This task was extremely easy for me. I knew exactly who I wanted to collaborate with for this exhibition. The two graphic artists Nigel Anastasi and Luke Caruaga from the Valletta based design studio 2point3.

I knew their works from il-Lokali, a local art and design shop in Valletta. Every time I take the ferry from Sliema to Valletta I try to swing by this shop to have a look around. They collaborate with many great artists, all local, but the works of Nigel and Luke always stood out to me.

Left: Hands Diptych, 2point3, risograph (2023)
Right: Drawing hands, M.C. Escher, lithograph (1948)

But besides my personal affection for their works, there were some compelling parallels between their works and M.C. Escher’s oeuvre. Without any effort on my end, I discovered many intriguing dialogues between their works and the M.C. Escher pieces.

I decided to reach out to the artists to see if they wanted to collaborate with me on this project. In preparation, and in true professional art curator fashion, I brought a folder full of printed pictures. These printouts were the exact pairings of their works + Escher’s works that I had in mind.

Escher expo Malta-4
Left: Development I, M.C. Escher, woodcut (1937)
Right: Tiles, 2point3, digital print (2009)

This printed folder of pictures would become my greatest asset in my search for partners and collaborators. It’s just very nice to share a vision with someone when you have something to show them and something for them to hold in their hands. It may sound silly, but I truly believe that simply bringing this folder of printed pictures did 83% of the convincing. It showed that I was well prepared, that I meant business, and it helped them to visualise the exhibition themselves.

Escher expo Malta-8
Left: Tower of Babel, M.C. Escher, woodcut (1928)
Right: Brick Tree, 2point3, neon litho print (2021)

I was very pleased when Nigel and Luke responded positively to my offer. And I’m convinced that my folder with printed pictures contributed heavily to their decision, because bear in mind: in reality, I was just a random fella that approached them. I’m not some sort of famous art curator, I’m not even associated with any cultural institute. I’m literally just a guy.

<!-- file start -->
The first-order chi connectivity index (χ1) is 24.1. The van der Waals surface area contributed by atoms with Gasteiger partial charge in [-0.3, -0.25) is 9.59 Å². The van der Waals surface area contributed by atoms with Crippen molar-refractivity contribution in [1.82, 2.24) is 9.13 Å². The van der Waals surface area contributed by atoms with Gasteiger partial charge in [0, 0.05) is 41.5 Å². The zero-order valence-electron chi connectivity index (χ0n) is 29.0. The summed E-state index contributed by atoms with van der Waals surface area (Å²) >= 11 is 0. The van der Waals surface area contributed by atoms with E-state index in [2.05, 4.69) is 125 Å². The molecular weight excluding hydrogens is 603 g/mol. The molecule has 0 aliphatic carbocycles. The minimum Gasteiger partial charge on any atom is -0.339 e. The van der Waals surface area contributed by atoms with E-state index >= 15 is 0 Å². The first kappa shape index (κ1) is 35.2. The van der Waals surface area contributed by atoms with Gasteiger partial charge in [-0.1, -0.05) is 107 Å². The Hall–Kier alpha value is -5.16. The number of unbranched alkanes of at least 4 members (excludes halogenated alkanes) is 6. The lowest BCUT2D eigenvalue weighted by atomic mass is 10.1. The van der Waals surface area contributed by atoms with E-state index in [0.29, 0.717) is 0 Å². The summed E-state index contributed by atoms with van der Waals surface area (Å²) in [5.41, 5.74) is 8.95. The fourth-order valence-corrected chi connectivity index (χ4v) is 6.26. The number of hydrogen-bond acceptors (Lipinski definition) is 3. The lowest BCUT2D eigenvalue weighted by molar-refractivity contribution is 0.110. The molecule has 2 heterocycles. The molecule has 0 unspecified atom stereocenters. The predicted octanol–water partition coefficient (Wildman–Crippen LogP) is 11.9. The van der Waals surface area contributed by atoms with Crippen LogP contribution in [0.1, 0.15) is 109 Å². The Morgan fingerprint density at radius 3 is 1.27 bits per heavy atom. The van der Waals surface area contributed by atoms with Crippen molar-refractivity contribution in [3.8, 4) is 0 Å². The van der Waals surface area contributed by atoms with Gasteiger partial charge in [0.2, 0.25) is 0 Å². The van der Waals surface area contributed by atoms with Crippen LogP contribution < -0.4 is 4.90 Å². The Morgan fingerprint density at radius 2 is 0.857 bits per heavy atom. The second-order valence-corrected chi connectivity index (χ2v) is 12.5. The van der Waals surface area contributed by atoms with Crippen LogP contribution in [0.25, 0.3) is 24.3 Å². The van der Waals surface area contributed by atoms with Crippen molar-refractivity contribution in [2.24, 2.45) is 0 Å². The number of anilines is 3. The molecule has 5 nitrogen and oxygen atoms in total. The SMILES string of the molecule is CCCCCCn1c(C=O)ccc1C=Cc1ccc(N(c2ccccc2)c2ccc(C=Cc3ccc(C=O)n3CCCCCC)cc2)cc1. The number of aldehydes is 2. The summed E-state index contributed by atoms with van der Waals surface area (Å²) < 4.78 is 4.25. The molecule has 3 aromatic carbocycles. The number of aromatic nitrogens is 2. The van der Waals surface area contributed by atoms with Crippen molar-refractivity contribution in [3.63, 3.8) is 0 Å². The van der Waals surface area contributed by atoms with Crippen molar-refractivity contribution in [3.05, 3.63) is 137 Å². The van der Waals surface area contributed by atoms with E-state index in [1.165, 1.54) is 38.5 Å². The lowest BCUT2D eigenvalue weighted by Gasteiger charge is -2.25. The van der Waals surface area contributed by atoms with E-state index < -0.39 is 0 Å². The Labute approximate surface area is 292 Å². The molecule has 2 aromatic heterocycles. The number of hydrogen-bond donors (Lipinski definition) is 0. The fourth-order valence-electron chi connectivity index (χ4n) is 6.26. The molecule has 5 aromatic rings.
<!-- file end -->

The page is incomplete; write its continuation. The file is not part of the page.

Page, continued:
But I’m a guy who just really enjoys organising things and bringing people together. And I think that my enthusiasm also helped a lot of people to oversee the fact that I’m not a trained art professional.

Top: Three Spheres I, M.C. Escher, wood engraving (1945)
Bottom: Global Injustice, 2point3, digital print (2020)

Strategic partner: Dutch Embassy

The first time I started to doubt if I was convincing enough was in the office of the Dutch Ambassador to Malta Djoeke Adimi-Koekkoek. I had made contact with the ambassador via email and had managed to get my foot in the door. In her office we were having a lovely conversation about the event. I had laid out all of my plans in front of her and she seemed very enthusiast about it! But then she hit me with the question: ‘So are you like an art historian or something?’


[our eyes lock for a moment]


[dramatic pause]


I had to come clean now.

‘No, I’m not an art historian. In fact, I don’t have any formal background in the arts.’

*Shit, what am I saying?? That’s not very reassuring for her, is it? Quick, try to fix this!*

‘But, ehm, I studied industrial design, and I’m into making generative art (by writing code)! So I have a lot of affinity with the intersection of art and technology, just like M.C. Escher! And of course, I’ve also studied Escher’s life and works extensively!’

Maybe not super convincing… but it worked. She still trusted me enough to want to collaborate on making this event happen.

And I’m very glad she did. The collaboration with the Dutch embassy made this exhibition into a great success. In the first place of course because Her Excellency the Ambassador officially opened the exhibition by cutting a red-white-blue ribbon.